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Title: Understanding the mechanisms behind onion bulb dormancy in relation to the potential for improved onion storage
Author: Chope, Gemma Amy
ISNI:       0000 0001 3547 9427
Awarding Body: Cranfield University
Current Institution: Cranfield University
Date of Award: 2006
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Onion (Allium cepa L.) is the most economically important Allium crop. Onion cultivars adapted for growth in temperate regions require long days for bulb initiation, so the summer crop is stored over-winter. Deterioration in store is largely due to resumption of growth. Extended storage of onions is currently dependent on the synthetic sprout suppressant maleic hydrazide, whose future use is uncertain due to pressure to reduce residues in foods. Abscisic acid (ABA) has previously been linked with dormancy in a relative of onion (A. wakegi). Bulb ABA concentration in three onion cultivars (viz. Renate, Ailsa Craig and SS1) with contrasting storage lives declined exponentially during controlled atmosphere (CA – 3% CO2, 5% O2; 2°C) storage at the same rate in each cultivar. Sprouting occurred at a minimal ABA concentration (ca. 50-120 ng g-1 DW). It was proposed that extended periods of high concentrations of ABA may delay sprouting. An ABA analogue (PBI-365) and exogenous ABA, were applied as preharvest foliar sprays (cvs. Renate, Carlos, Dinaro, Hysam, Red Baron and SS1), or as postharvest bulb soaks (cv. Hysam) with the aim of increasing endogenous ABA concentration and, thereby, extending the storage period. Endogenous bulb ABA concentration was not affected. Bulb ABA concentration again decreased during storage at a range of temperatures (4, 12 and 20°C) and sprouting occurred at minimal ABA concentration (ca. 75-150 ng g-1 DW). After the onset of sprouting, ABA concentration increased again, probably due to synthesis by the sprout. The concentration of certain carbohydrates has been linked with storage potential. No straightforward relationship between ABA and non-structural carbohydrate (NSC; fructose, glucose, sucrose and fructans) metabolism could be determined. It was therefore postulated that ABA is more likely to play a role in mediating cell elongation rather than cell division, or that minimal ABA concentration could be a trigger for remobilisation of carbohydrates. Controlled atmosphere (CA) is used to extend storage life of onions; however, shelf-life can be compromised. The effects of the transition between CA (3 % CO2, 5 % O2; 2°C) and air storage on ABA concentration, quality characteristics, respiration rate(RR) and NSCs in three onion cultivars (viz. Renate, Carlos and SS1) were investigated. The RR of the short storing cultivar, SS1, was greatest by ca. 0.5-fold. The RR increased on removal from CA storage, with no accompanying decrease in carbohydrate concentration, indicating that the increased RR may have been a transient stress response. Storage of onions cv. SS1 for three weeks in air, followed by three weeks CA was as effective in suppressing sprout growth as six weeks continuous CA storage. Bulb ABA concentration decreased significantly between the time of harvest and after curing. Therefore the current practice of curing onions for extended periods at high temperatures could be reducing bulb ABA concentration, and therefore storage life. The literature concerning the role of ethylene in onion storage is limited and conflicting. The effect of 1-methylcyclopropene (1-MCP; an ethylene perception inhibitor) on sprout growth in onions cv. SS1 stored at a range of temperatures (4, 12 and 20°C) was investigated, along with quality characteristics, NSCs and ABA. Sprout growth was reduced in onions treated with 1-MCP and stored at 4 or 12°C, but not at 20°C. Approximately 2-fold greater concentrations of sucrose, glucose and fructose were maintained in 1-MCP-treated bulbs stored at 12°C as compared with untreated bulbs. It appeared that 1-MCP reduced carbohydrate metabolism. Both ethylene and ABA are highly likely to impact significantly on onion storage life. The results are discussed in relation to the potential to influence storage life by changes in horticultural practices, including the recommendation to re-evaluate the curing and drying protocol, and to investigate the possibility of delaying the start of CA storage.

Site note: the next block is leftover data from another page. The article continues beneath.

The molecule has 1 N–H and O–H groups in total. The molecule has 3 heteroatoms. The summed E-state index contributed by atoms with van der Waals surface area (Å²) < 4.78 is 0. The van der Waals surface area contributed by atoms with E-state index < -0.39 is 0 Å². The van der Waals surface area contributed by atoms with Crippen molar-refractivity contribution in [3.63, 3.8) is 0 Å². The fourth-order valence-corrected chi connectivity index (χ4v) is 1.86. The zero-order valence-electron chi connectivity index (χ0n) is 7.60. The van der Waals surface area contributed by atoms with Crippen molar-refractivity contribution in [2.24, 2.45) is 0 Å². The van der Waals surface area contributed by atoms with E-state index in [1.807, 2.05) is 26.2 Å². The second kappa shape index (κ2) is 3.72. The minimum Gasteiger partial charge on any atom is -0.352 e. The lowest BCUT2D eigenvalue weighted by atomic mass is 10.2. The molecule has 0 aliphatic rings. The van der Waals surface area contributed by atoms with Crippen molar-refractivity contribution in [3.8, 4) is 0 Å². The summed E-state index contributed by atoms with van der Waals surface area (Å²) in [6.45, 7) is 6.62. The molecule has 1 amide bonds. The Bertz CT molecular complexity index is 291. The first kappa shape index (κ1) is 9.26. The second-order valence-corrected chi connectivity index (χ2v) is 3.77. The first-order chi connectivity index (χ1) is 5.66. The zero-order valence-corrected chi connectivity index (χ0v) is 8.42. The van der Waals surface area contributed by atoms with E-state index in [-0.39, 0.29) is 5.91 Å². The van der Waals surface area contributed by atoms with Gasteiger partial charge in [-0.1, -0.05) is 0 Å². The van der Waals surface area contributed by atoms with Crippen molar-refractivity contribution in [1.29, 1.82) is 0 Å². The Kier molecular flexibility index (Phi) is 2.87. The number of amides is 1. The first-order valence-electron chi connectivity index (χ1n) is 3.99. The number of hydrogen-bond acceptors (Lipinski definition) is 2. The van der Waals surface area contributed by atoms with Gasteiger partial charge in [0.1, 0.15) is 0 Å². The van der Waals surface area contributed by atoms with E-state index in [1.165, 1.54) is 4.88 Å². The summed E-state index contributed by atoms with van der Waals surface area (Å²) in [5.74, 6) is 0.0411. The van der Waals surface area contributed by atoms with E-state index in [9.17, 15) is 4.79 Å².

Supervisor: Terry, Leon A. ; White, Philip J. Sponsor: Not available
Qualification Name: Thesis (Ph.D.) Qualification Level: Doctoral
EThOS ID:  DOI: Not available